However, more and more people are having to ask what happens next. In a time when life expectancy is steadily increasing, the idea of throwing away your briefcase and putting your feet up to live out your ‘golden years’ in peace and quiet is looking increasingly less appealing, and less practical.

For a start, there is little point in retiring ‘to do nothing’. Many retirees find that they are actually busier than they were during the working lives, but the difference is that they can do what they enjoy.

“We are finding more and more people who are re-thinking retirement,” says Kirsty Scully from CoreWealth Managers. “In most cases, they have been professionals in their careers and they want to stay employed to continue with their personal and professional growth and development, yet they don’t want a typical work schedule. They are looking for flexible working arrangements so as to have a good balance between work and leisure.”

Wouter Dalhouzie from Verso Wealth says that from both a mental and physical well-being point of view, it is important for retirees to keep themselves occupied.

“I had a client whose health started failing shortly after retirement,” he says. “He started a little side-line business and his health immediately improved. When he retired from doing that, his health went downhill and he passed away within a matter of months.”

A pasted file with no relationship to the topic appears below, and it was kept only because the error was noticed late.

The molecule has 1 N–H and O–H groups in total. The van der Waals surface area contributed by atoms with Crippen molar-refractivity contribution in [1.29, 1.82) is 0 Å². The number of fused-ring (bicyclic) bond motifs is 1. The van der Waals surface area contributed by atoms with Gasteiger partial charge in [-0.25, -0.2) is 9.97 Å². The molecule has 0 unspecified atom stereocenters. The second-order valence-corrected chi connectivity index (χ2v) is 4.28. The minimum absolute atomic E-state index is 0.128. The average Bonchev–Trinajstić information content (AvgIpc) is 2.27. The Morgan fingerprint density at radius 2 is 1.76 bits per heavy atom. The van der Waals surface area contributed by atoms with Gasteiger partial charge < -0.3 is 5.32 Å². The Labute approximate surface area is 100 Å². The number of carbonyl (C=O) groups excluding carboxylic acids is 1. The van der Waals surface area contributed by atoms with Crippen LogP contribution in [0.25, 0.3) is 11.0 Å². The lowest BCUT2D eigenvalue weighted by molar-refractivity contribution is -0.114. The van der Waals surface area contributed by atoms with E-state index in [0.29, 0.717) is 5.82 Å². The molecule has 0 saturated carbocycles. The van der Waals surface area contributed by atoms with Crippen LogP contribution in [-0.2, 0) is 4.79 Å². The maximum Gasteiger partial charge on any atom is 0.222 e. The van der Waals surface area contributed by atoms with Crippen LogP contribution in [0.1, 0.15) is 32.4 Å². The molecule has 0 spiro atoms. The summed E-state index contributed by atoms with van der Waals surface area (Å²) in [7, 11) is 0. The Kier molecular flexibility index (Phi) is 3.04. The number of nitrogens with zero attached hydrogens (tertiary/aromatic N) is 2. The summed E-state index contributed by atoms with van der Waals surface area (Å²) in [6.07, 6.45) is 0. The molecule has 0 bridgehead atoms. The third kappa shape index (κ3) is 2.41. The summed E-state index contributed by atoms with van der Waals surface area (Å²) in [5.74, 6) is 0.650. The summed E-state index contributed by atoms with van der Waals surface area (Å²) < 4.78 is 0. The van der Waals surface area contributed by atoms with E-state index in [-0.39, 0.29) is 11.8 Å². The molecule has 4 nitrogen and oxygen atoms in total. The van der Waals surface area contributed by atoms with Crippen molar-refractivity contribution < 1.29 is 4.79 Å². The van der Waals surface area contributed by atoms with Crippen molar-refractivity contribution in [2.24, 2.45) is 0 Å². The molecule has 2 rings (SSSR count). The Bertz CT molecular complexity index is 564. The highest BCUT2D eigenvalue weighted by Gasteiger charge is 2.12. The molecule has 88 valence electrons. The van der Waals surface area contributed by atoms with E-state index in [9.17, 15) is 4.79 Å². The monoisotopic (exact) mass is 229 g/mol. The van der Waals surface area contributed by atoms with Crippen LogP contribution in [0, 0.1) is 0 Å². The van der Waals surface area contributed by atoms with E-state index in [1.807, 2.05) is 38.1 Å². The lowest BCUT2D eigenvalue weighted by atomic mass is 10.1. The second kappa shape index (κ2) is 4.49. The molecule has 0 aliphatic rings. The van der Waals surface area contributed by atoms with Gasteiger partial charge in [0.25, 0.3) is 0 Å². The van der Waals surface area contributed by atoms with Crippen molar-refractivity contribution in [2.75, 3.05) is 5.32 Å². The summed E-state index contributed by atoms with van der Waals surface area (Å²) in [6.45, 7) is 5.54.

Verso Wealth’s Allison Harrison adds that she recently attended a presentation that discussed how important it is for people to remain active. “The speaker explained that if we don’t continue using our faculties, we lose them as part of the normal ageing process,” Harrison says. “The expression she used was ‘use it, or lose it’!”

When you withdraw your retirement benefit

In this advice column Beata Carstens from Veritas Wealth answers a question from a reader who is thinking of withdrawing his pension.

Q: I am 39 years old and have worked for the public service for just over 11 years. I am considering resigning because I want to further my studies for the next three years.

My current retirement fund value is R947 113.

How much will they tax me if I take this out and how best can I invest it?

The short answer to your question is that you will be paying R191 820.51 tax on a retirement fund value of R947 113. In other words, 20.25% of your retirement benefit will be paid to the South African Revenue Service (Sars).

How this is calculated is that your capital will be taxed on a sliding scale. The first R25 000 is tax free, the next R635 000 will be taxed at 18% and the balance will be taxed at 27%. Although not relevant in this instance, any amount over R990 000 would be taxed at 36%.

However, you can avoid this tax entirely by transferring the benefit to a preservation fund. This is an option you should seriously consider.

A preservation fund works in the same way as a retirement fund, except that you don’t have to keep contributing to it. You will be able to make one withdrawal from this fund before your retirement date, but otherwise you won’t be able to access the money until you turn 55.

Once you retire from the fund, the first R500 000, less any amount you have already withdrawn, will be paid out tax free. At this point you can withdraw up to one third of the capital as a lump sum if you like, but the rest must be used to arrange a monthly income during retirement. You will be taxed on your monthly income according to Sars income tax tables.